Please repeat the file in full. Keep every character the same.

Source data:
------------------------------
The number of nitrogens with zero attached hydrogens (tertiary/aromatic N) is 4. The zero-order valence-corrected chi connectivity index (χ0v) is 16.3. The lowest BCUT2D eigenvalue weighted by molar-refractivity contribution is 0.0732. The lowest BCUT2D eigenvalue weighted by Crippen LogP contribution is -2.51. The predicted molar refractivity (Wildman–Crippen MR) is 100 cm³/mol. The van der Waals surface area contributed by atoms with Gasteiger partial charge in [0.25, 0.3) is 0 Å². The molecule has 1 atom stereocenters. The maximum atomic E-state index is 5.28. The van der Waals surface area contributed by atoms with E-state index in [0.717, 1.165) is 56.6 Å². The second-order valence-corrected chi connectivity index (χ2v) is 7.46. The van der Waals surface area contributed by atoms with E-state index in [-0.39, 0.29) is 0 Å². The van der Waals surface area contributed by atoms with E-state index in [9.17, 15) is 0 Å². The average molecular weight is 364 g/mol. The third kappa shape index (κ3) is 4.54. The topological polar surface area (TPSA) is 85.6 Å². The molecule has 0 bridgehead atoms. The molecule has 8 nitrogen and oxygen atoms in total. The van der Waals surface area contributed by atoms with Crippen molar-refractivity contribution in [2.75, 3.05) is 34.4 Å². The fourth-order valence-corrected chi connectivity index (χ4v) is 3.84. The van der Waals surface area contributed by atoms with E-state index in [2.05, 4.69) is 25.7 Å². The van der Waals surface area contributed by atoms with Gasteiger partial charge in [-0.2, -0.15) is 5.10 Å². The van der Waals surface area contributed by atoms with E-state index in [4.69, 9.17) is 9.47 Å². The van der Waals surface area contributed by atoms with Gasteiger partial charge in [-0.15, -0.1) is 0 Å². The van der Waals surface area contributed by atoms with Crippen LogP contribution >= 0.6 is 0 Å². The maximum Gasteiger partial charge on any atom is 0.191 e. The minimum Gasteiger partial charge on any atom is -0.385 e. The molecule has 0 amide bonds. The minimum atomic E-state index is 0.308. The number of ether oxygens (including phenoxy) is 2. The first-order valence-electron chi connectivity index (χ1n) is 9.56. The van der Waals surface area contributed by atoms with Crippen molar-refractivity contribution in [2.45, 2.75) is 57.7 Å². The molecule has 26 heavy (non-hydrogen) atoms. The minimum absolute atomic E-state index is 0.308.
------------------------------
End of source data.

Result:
The number of nitrogens with zero attached hydrogens (tertiary/aromatic N) is 4. The zero-order valence-corrected chi connectivity index (χ0v) is 16.3. The lowest BCUT2D eigenvalue weighted by molar-refractivity contribution is 0.0732. The lowest BCUT2D eigenvalue weighted by Crippen LogP contribution is -2.51. The predicted molar refractivity (Wildman–Crippen MR) is 100 cm³/mol. The van der Waals surface area contributed by atoms with Gasteiger partial charge in [0.25, 0.3) is 0 Å². The molecule has 1 atom stereocenters. The maximum atomic E-state index is 5.28. The van der Waals surface area contributed by atoms with E-state index in [0.717, 1.165) is 56.6 Å². The second-order valence-corrected chi connectivity index (χ2v) is 7.46. The van der Waals surface area contributed by atoms with E-state index in [-0.39, 0.29) is 0 Å². The van der Waals surface area contributed by atoms with E-state index in [9.17, 15) is 0 Å². The average molecular weight is 364 g/mol. The third kappa shape index (κ3) is 4.54. The topological polar surface area (TPSA) is 85.6 Å². The molecule has 0 bridgehead atoms. The molecule has 8 nitrogen and oxygen atoms in total. The van der Waals surface area contributed by atoms with Crippen molar-refractivity contribution in [2.75, 3.05) is 34.4 Å². The fourth-order valence-corrected chi connectivity index (χ4v) is 3.84. The van der Waals surface area contributed by atoms with E-state index in [2.05, 4.69) is 25.7 Å². The van der Waals surface area contributed by atoms with Gasteiger partial charge in [-0.2, -0.15) is 5.10 Å². The van der Waals surface area contributed by atoms with E-state index in [4.69, 9.17) is 9.47 Å². The van der Waals surface area contributed by atoms with Gasteiger partial charge in [-0.15, -0.1) is 0 Å². The van der Waals surface area contributed by atoms with Crippen LogP contribution >= 0.6 is 0 Å². The maximum Gasteiger partial charge on any atom is 0.191 e. The minimum Gasteiger partial charge on any atom is -0.385 e. The molecule has 0 amide bonds. The minimum atomic E-state index is 0.308. The number of ether oxygens (including phenoxy) is 2. The first-order valence-electron chi connectivity index (χ1n) is 9.56. The van der Waals surface area contributed by atoms with Crippen molar-refractivity contribution in [2.45, 2.75) is 57.7 Å². The molecule has 26 heavy (non-hydrogen) atoms. The minimum absolute atomic E-state index is 0.308.